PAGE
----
We’ve been told for several decades that the disease model of addiction would help people to stop blaming themselves for their substance use problems,provide hope, and motivate them to seek help. It’s supposed to be an empowering message. A new study from researchers at North Carolina State University demonstrates the opposite.
The researchers had one group of people with substance use problems read an article that described addiction as a brain disease, noting the changes in the brain that are correlated with addiction. This is the kind of information typically presented in public information campaigns about addiction and taught in treatment programs. The other group read an article meant to promote a growth mindset view of addiction, stressing “that addiction behaviors are subject to change.” It “described various factors that can contribute to substance abuse, and stressed that there are multiple ways for people to address their addiction.”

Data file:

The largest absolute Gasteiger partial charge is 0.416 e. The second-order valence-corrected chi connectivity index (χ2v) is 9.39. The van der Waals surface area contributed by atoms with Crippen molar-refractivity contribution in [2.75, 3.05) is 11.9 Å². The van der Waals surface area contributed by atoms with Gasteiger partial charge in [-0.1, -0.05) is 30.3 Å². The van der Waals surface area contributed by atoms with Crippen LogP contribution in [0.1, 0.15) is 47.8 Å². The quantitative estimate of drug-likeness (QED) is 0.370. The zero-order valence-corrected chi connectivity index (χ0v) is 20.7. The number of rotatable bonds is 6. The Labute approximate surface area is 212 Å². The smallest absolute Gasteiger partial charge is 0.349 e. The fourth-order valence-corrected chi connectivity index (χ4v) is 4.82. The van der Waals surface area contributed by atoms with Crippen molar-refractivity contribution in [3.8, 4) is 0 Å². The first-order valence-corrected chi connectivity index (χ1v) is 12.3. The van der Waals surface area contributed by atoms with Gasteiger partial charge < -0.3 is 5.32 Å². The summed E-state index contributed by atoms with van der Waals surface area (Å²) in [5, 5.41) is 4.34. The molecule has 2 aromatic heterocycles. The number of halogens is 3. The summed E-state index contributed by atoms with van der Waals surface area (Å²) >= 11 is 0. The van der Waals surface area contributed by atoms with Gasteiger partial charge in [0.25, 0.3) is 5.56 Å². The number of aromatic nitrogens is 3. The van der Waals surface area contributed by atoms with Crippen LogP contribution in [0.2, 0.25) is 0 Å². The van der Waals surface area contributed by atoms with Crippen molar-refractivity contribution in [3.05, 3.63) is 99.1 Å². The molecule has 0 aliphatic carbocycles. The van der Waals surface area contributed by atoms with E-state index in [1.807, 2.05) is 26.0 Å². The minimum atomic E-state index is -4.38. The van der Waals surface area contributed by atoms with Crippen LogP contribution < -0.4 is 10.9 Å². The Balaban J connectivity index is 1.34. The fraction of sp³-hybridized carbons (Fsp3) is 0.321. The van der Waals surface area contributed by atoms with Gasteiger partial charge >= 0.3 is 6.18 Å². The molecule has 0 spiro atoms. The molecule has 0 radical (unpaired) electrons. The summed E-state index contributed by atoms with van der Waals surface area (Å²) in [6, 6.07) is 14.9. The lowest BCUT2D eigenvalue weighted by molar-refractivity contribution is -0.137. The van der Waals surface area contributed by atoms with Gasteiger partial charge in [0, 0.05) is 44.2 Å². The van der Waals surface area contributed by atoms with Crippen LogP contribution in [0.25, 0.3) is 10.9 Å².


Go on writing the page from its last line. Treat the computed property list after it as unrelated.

The researchers found that study participants who received the growth mindset message reported stronger growth mindsets and more confidence in their ability to handle their addiction, relative to the study participants who received the disease message. Importantly, there was no difference between the two groups regarding the extent to which they blamed themselves for their addiction.